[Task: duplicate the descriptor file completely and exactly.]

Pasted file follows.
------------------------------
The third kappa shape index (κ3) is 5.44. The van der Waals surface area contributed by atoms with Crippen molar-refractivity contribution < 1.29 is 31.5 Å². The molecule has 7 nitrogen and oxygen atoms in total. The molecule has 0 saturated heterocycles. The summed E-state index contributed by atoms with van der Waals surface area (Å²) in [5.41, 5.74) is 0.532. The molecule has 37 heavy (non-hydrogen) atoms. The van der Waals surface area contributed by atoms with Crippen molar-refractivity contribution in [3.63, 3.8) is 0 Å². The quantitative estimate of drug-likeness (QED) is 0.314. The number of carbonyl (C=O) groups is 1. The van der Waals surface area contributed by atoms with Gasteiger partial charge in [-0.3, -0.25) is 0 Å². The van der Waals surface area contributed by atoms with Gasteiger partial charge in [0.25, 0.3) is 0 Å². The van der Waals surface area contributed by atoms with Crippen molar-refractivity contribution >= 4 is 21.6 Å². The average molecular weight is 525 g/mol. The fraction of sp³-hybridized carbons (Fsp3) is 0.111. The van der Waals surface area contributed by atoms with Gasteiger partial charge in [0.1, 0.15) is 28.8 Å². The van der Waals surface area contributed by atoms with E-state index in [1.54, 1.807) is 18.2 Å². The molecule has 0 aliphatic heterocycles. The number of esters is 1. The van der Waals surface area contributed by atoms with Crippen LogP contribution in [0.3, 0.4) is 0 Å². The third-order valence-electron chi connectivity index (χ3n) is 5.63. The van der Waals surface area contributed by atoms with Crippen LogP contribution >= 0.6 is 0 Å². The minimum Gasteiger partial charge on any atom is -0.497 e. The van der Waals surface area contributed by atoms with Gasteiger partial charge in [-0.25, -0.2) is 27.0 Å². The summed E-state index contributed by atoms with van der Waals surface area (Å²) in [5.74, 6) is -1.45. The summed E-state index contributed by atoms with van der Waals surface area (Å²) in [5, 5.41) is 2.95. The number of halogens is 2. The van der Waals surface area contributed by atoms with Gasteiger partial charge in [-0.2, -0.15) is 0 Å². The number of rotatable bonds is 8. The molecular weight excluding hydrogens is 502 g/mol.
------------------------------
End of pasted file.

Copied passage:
The third kappa shape index (κ3) is 5.44. The van der Waals surface area contributed by atoms with Crippen molar-refractivity contribution < 1.29 is 31.5 Å². The molecule has 7 nitrogen and oxygen atoms in total. The molecule has 0 saturated heterocycles. The summed E-state index contributed by atoms with van der Waals surface area (Å²) in [5.41, 5.74) is 0.532. The molecule has 37 heavy (non-hydrogen) atoms. The van der Waals surface area contributed by atoms with Crippen molar-refractivity contribution in [3.63, 3.8) is 0 Å². The quantitative estimate of drug-likeness (QED) is 0.314. The number of carbonyl (C=O) groups is 1. The van der Waals surface area contributed by atoms with Gasteiger partial charge in [-0.3, -0.25) is 0 Å². The van der Waals surface area contributed by atoms with Gasteiger partial charge in [0.25, 0.3) is 0 Å². The van der Waals surface area contributed by atoms with Crippen molar-refractivity contribution >= 4 is 21.6 Å². The average molecular weight is 525 g/mol. The fraction of sp³-hybridized carbons (Fsp3) is 0.111. The van der Waals surface area contributed by atoms with Gasteiger partial charge in [0.1, 0.15) is 28.8 Å². The van der Waals surface area contributed by atoms with E-state index in [1.54, 1.807) is 18.2 Å². The molecule has 0 aliphatic heterocycles. The number of esters is 1. The van der Waals surface area contributed by atoms with Crippen LogP contribution in [0.3, 0.4) is 0 Å². The third-order valence-electron chi connectivity index (χ3n) is 5.63. The van der Waals surface area contributed by atoms with Crippen LogP contribution >= 0.6 is 0 Å². The minimum Gasteiger partial charge on any atom is -0.497 e. The van der Waals surface area contributed by atoms with Gasteiger partial charge in [-0.25, -0.2) is 27.0 Å². The summed E-state index contributed by atoms with van der Waals surface area (Å²) in [5.74, 6) is -1.45. The summed E-state index contributed by atoms with van der Waals surface area (Å²) in [5, 5.41) is 2.95. The number of halogens is 2. The van der Waals surface area contributed by atoms with Gasteiger partial charge in [-0.2, -0.15) is 0 Å². The number of rotatable bonds is 8. The molecular weight excluding hydrogens is 502 g/mol.